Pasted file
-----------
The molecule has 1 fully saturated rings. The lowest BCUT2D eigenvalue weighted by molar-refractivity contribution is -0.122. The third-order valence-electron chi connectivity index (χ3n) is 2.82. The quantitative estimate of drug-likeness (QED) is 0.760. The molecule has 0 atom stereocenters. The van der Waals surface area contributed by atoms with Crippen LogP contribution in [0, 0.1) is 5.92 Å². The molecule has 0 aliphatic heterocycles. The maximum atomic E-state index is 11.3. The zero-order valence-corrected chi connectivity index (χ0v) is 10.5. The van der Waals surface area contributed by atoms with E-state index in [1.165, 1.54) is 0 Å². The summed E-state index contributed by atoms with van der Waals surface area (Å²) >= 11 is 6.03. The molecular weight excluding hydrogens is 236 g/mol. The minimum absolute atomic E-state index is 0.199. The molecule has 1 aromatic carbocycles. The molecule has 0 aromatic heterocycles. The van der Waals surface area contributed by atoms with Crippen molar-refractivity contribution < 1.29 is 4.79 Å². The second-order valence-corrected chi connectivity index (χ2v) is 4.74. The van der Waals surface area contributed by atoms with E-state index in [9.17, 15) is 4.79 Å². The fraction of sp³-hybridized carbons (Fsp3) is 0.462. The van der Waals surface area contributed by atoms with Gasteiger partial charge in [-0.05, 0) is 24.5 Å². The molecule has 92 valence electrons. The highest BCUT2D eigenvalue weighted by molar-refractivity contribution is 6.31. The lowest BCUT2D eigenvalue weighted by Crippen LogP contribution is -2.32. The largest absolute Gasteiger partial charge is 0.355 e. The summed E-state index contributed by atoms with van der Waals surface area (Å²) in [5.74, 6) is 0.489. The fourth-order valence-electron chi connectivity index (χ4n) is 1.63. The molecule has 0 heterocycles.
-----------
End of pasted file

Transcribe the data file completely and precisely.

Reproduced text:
The molecule has 1 fully saturated rings. The lowest BCUT2D eigenvalue weighted by molar-refractivity contribution is -0.122. The third-order valence-electron chi connectivity index (χ3n) is 2.82. The quantitative estimate of drug-likeness (QED) is 0.760. The molecule has 0 atom stereocenters. The van der Waals surface area contributed by atoms with Crippen LogP contribution in [0, 0.1) is 5.92 Å². The molecule has 0 aliphatic heterocycles. The maximum atomic E-state index is 11.3. The zero-order valence-corrected chi connectivity index (χ0v) is 10.5. The van der Waals surface area contributed by atoms with E-state index in [1.165, 1.54) is 0 Å². The summed E-state index contributed by atoms with van der Waals surface area (Å²) >= 11 is 6.03. The molecular weight excluding hydrogens is 236 g/mol. The minimum absolute atomic E-state index is 0.199. The molecule has 1 aromatic carbocycles. The molecule has 0 aromatic heterocycles. The van der Waals surface area contributed by atoms with Crippen molar-refractivity contribution < 1.29 is 4.79 Å². The second-order valence-corrected chi connectivity index (χ2v) is 4.74. The van der Waals surface area contributed by atoms with E-state index in [9.17, 15) is 4.79 Å². The fraction of sp³-hybridized carbons (Fsp3) is 0.462. The van der Waals surface area contributed by atoms with Gasteiger partial charge in [-0.05, 0) is 24.5 Å². The molecule has 92 valence electrons. The highest BCUT2D eigenvalue weighted by molar-refractivity contribution is 6.31. The lowest BCUT2D eigenvalue weighted by Crippen LogP contribution is -2.32. The largest absolute Gasteiger partial charge is 0.355 e. The summed E-state index contributed by atoms with van der Waals surface area (Å²) in [5.74, 6) is 0.489. The fourth-order valence-electron chi connectivity index (χ4n) is 1.63. The molecule has 0 heterocycles.